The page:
How to find a place to live and not get scammed

The dream, the dream!

Ah, housing. So necessary, and yet such a blight on the otherwise lovely city that Aarhus can be to live in. The sad and honest truth is that there is severe shortage of housing (and more importantly, affordable housing) in Aarhus, and this is a situation that is unlikely to improve for the foreseeable future. The International Extraordinaire understands just exactly how frustrating the situation is (having lived in 4 different apartments during their first 10 months in Aarhus), and offers its sincerest sympathy. However. This is the situation, and no matter how frustrating it is, there is simply nothing that can be done to change it. And furthermore, there is sadly nothing that the International Centre can do either, for two reasons. Firstly, student housing (ungdomsbolig) in Aarhus is run by the municipality and not by the University: therefore, they have no control over the amount of housing that is available, who housing is offered to, which housing is offered, and when. This goes for both international and Danish students. Secondly, as a full degree student, you are given the privilege of being classed as a Dane. As full degreers, we are expected to demonstrate a greater level of independence compared to exchange students counterparts. Therefore, we should be expected to be treated in exactly  the same way as our Danish contemporaries. However! The simple truth of the matter is that it is not the same for us as Danish students when it comes to pretty much anything in Aarhus. Of course it is this way! Over time you grow accustomed to the idiosyncrasies of Aarhus and it becomes the norm, but at the beginning it is most definitely a challenge. The International Extraordinaire does not underestimate how unsettling and upsetting it can be if you do not have anywhere to live, so we are here to try and offer you all the advice we can. If you have any questions that are not answered in these pages, please contact us and we’ll try to help/add this info to our lists. However, PLEASE NOTE THAT THIS IS NOT A SPACE FOR ADVERTISING HOUSING OR ADVERTISING YOUR NEED FOR SOMEWHERE TO LIVE. WE WILL PROVIDE LINKS FOR THOSE SERVICES.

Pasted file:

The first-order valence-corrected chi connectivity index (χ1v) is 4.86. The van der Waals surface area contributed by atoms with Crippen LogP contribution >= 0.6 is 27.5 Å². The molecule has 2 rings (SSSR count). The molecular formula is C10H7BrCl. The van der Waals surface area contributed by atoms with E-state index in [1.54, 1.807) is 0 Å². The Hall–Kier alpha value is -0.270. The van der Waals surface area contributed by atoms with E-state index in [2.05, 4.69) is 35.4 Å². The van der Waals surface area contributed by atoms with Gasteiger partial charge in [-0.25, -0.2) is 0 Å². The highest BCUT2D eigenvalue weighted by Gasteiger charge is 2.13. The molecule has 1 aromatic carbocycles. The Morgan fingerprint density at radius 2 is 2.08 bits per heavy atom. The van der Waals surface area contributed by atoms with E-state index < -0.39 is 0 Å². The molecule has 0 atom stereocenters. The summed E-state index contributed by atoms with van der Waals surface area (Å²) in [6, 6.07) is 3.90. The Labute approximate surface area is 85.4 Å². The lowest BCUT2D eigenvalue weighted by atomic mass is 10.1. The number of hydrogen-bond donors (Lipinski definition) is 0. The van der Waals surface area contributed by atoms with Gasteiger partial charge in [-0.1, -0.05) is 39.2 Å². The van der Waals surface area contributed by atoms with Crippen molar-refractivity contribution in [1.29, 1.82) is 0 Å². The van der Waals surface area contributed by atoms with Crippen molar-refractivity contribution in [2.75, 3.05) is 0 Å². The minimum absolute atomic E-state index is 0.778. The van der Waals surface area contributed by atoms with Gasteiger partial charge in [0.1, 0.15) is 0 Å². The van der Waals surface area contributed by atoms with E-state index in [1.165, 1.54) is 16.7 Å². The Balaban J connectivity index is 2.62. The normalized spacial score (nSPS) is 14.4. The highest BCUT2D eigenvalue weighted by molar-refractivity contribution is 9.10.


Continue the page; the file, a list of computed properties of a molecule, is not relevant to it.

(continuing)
For the start of the semester, It is most likely that you are in one of two positions:

I. You are coming to Aarhus as a fresh-faced student in the near future and are looking at what your housing options are. II. You have come to Aarhus without anywhere to live and are wondering what to do next. None of these positions are great. And both require a different tactic, so let’s tackle them one at a time.

I. I’m coming to Aarhus in xxxx days/weeks/months. What are my housing options?

As soon as you apply to Aarhus University (or read this blog), the first thing that you should do is apply to Now, you’ll notice that this website also has an English version at However, if you can get through the Danish (big tip: use google chrome as it automatically translates pages), we recommend that you use both pages, as there is MUCH more information on the Danish site than on the English one (plus the English translation is not the best). What you get on the Danish website that you don’t get on the English is a) a description of all the available housing (extremely useful), b) a bar that scrolls along the top of the website that lists housing available immediately, c) the option to add and remove housing and c) news from the kollegie8000.

Also, just a little reminder with the student housing. Do not forgot to renew your application each month, or you WILL have your application deleted. And when you first sign up, they tend to only sign you up for the housing on the outskirts of Aarhus. You need to add all the central housing yourself.